Also, I’ll point out the “we keep local control” is the most illusionary of the claims made by those opposed to the EU. Consider the case in England. As long as England has trade with the continent, then England will face long-term pressure to harmonize it’s economy with its major trading partners. Look at what’s happened over the last 200 years. All of Britain eventually accepted the metric system, even though it was developed in Revolutionary France, who Britain fought against. Leaving the EU doesn’t save England from the pressure to harmonize its economy with the EU, it only undermines England’s negotiating position.
“If we abolish all local and regional regulations, then there is an absolute reduction of regulations. ”
You seem to make the implicit assumption that federal regulations are somehow better than the same amount of state-level regulations. This simply isn’t the case. Today, New York has to participate in the same polity as Florida, and it is for that reason that it does not have a single payer system, despite its citizens being in favor of it. This is unsurprising because you can’t create one-size-fits-all solutions for all of our states given how different they and their economies are.
Instead, if we allow them to chart their own path, we can allow them to fail (or succeed) fast. The alternative is the limbo state we are in where nobody is moving forward (or backward) and nobody is happy.
To continue the engineering analogy, this is a divide-and-conquer problem. Denmark and the Nordic countries were able to successfully implement their social systems because they are small, well contained countries. By allowing US states to implement their own systems, we set them up for the same kind of success.
I’ll post my response here on my blog.
“Denmark and the Nordic countries were able to successfully implement their social systems because they are small, well contained countries. ”
There is no relationship between the size of a country and its social welfare systems. Liberia is much smaller than Germany, but it does not have the social welfare programs of Germany. Poland is much more homogenous than Germany, but has less in the way of welfare programs. I could go on giving examples, but you get the idea. A nation has a rich set of social welfare programs when it has the will to have a rich set of social welfare programs. Nothing else matters.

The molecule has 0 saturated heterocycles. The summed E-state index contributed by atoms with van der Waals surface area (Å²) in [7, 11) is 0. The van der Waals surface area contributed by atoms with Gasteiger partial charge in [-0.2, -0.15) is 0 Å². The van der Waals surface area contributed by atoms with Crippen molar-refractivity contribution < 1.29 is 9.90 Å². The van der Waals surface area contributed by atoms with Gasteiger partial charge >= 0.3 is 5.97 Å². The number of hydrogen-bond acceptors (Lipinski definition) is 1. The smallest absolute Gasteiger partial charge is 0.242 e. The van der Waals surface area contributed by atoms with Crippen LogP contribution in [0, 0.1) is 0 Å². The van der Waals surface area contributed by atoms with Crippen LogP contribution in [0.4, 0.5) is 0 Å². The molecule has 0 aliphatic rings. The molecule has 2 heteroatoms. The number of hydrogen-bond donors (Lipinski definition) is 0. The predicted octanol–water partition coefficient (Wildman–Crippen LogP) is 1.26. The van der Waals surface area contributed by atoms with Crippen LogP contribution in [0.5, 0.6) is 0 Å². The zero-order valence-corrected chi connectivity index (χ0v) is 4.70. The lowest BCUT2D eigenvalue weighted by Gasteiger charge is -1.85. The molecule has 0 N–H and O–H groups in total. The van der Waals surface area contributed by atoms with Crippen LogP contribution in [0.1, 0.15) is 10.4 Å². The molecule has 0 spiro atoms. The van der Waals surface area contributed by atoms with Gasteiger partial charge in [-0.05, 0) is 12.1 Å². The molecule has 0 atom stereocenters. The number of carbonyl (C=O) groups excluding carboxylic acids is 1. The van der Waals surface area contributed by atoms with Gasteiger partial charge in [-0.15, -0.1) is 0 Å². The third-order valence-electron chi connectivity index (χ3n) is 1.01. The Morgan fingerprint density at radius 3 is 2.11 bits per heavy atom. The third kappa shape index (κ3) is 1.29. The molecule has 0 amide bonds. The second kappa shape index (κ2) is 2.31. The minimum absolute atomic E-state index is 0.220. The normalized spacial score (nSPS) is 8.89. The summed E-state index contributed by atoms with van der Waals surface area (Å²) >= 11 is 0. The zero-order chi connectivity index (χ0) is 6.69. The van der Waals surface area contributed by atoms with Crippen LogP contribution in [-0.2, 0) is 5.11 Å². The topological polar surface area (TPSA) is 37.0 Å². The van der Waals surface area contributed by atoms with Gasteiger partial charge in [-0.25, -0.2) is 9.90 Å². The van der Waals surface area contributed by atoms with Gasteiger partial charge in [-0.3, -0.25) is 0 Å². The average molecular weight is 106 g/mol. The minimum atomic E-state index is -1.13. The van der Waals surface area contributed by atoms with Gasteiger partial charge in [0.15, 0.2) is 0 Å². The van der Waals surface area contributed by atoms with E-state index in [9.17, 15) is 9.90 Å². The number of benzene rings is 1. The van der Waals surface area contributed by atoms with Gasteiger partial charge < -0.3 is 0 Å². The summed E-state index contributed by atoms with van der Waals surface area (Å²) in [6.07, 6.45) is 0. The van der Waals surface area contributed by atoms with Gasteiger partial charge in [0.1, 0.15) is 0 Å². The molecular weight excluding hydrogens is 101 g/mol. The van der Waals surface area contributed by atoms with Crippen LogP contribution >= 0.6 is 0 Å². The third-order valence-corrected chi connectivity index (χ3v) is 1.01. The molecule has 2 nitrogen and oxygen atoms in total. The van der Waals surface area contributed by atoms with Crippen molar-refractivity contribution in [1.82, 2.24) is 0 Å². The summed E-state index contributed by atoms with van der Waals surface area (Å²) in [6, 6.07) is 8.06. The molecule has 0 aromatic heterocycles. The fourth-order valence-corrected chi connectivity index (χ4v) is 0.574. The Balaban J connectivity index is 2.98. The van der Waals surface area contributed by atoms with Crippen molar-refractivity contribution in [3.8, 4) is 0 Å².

“By allowing US states to implement their own systems, we set them up for the same kind of success.”
I’m afraid that at this point we are simply repeating points that we’ve already made. I’ve already explained that independent states can not set up rich social welfare programs on their own, because there is a limit on how much they are able to raise taxes. Rich people and corporations can move to lower tax states. We can avoid this problem by abolishing the states and concentrating all power at the national level. I said this up above.
I think bhups goes a little too far here:
“This is unsurprising because you can’t create one-size-fits-all solutions for all of our states given how different they and their economies are.”
This confuses the issue of what is possible and what is good. I’d rather treat those as 2 subjects. On the matter of what’s possible, clearly a government can create one-size-fits-all solutions — there have been many empires that have enforced their laws on diverse populations. And policy can obviously create a greater homogeneity between the states — this has already happened. Starting in the 1930s the national government in the USA began offering large subsidies to bring the southern states up to the same economic level as the northern states. The gap between the states is much narrower now than it was then.
“You seem to make the implicit assumption that federal regulations are somehow better than the same amount of state-level regulations.”
I don’t think that was implicit, I think that was explicit for certain kinds of “better”. For instance, I gave the example of Exception handling in software code. Where “better” equals “less code” or “better” equals “streamlined” then I was explicit in suggesting the consolidated approach is better.
Did you hear about the corporation that went 229 years without re-organizing any of its departments? No? That’s because it is a silly suggestion. But many of the divisions in the USA are based on state boundaries that have not changed since the country started.
Consider transport in New York City. There are too many systems. There is the Long Island Expressway. The Port Authority. New Jersey buses. New Jersey trains. Amtrak. The Empire Service. The Adirondack Service. If the states were abolished, then the national government could consolidate some of these, just like the British government has done for London. I could maybe see separate departments for bus, train and ferry, but beyond that, I don’t see a need for so many divisions. But perhaps bus, train and ferry might be easier to coordinate if they are all handled by one organization? That’s an interesting topic of conversation, but it is not a practical conversation to have in the USA right now, since there is no easy way to consolidate New Jersey, New York and Connecticut into one polity.
“Today, New York has to participate in the same polity as Florida, and it is for that reason that it does not have a single payer system, despite its citizens being in favor of it.”
This mis-states the case. Right now New York doesn’t have a single payer health system because the people have not yet been able to push this idea through the national government. But at some point, this will be enacted at the national level, and then both New York and Florida will have a single payer health system. Morally, there is a strong case for a single payer health system. And the inverse is true: it is immoral to let individual states ignore their moral obligations to their citizens. Therefore it is wrong to enact these policies on a state by state basis. This law must be passed at the national level. And there are practical reasons for this too: the issue of taxation is easier at the national level.Source